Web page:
Chapter 13

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“We grew up in the outskirts of the city,” Nole divulged, “so there wasn’t much to do.” Reminiscing about that time felt bittersweet. Although that part of his life was the last time he could remember being happy and completely carefree, it was also the time when he learned what devastation truly felt like. Olivia hadn’t meant to expose these personal details from him, just like he hadn’t meant to bring up the death of her brother.

In that moment, he realized that the entire goal of not asking about anyone’s past was silly. Speaking with someone about the most trivial of details can ignite a chain of memories tracing back to their history. “My dad was a childish kind of guy. Up until I was six, he’d challenge me to fights just for the fun of it. If anything, he taught me how to watch for openings and weaknesses, and use them to gain the upper hand. Even though I wasn’t very good at first, all that fighting at such a young age helped me improve over the years.”

Giving his father credit felt wrong. The man didn’t deserve any praise, not after leaving them so abruptly after their mother was killed. Recalling his father’s absence at the burial alone made Nole’s blood boil. In a sense, they had lost both parents in the same day.

Sitting beside Olivia in that moment, clenching his fists until his knuckles turned white, he realized that it was still something he couldn’t forgive. As much as he tried to forget the past, it just kept smacking him in the face. Both the anniversary of his mother’s death, as well as Olivia’s question, were clear signs that there was no forgetting the past. “I picked up on the analytics myself, and it’s stayed with me up until now.”

That was as concise of an answer as he wanted to give. He expected her to leave it at that, however she didn’t.

“Six years old,” she repeated. “That’s a long time ago. How did you end up in the city?”

“I brought Caden and Suri here after the gangs took over,” he answered. “We’ve been living on that rooftop for the last year or so.”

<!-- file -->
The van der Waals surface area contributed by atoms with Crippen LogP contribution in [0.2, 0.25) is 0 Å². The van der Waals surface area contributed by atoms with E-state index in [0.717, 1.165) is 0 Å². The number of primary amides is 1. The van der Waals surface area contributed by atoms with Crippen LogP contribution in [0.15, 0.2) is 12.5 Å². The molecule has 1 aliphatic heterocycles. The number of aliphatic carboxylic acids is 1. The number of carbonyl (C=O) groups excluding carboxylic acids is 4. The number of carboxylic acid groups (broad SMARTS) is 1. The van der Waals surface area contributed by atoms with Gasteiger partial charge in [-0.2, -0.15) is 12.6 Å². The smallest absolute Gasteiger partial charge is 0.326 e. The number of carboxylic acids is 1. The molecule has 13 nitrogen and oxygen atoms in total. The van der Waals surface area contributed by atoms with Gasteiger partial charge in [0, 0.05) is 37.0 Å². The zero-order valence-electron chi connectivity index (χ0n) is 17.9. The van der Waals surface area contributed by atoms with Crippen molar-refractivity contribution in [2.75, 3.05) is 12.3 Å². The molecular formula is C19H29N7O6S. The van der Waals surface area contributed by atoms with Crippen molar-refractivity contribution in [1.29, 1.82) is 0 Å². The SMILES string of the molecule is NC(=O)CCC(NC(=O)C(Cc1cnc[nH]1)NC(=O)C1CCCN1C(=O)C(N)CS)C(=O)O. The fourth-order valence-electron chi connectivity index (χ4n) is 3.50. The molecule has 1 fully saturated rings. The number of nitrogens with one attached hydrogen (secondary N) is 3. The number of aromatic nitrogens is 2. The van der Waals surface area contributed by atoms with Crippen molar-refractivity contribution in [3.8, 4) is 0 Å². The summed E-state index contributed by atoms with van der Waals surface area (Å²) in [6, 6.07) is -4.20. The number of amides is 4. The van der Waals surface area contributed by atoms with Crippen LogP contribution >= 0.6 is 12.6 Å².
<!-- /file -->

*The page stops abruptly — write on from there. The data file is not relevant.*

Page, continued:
He didn’t mention his mother’s death. Olivia may be comfortable sharing such personal details with him, but the feeling was not mutual. Even though he had grown to trust her much more than he did at the beginning of the day, Nole didn’t want to tell her about how his mother was murdered, or how his father had disappeared soon after.

When her questioning ceased, he realized that she had gotten the hint that he was finished sharing intimate details. Her original inquiry was answered after all, so there was no need to press for more.

As if to mark the end of the conversation, she laid on her back, using the knapsack as a headrest, and analyzed her newly acquired Enforcers baton. Although it had been hanging from her waist the entire time, he’d nearly forgotten her new weapon, as well as his own. Retrieving the switchblade from his pocket, he marveled at the craftsmanship of the handle.

The black metal-edged handle had a crisscrossing pattern. He casually flipped the blade, the sound catching Olivia’s attention. Shrugging his shoulders at her quick response, he watched her until she resumed her handling of the baton. The curvature of the knife’s jagged side hypnotized him. He’d never been prone to using weapons his entire life, not even after moving to the inner city.

He gripped the handle to get a feel for it, but couldn’t imagine actually wielding it during a fight. Then again, if he became angry enough, he didn’t know what he’d do. Recalling his behavior in front of Murphy’s shack, he trembled at the thought of almost killing the Pent member. The fact that his anger could have so much control over his state of mind scared him.

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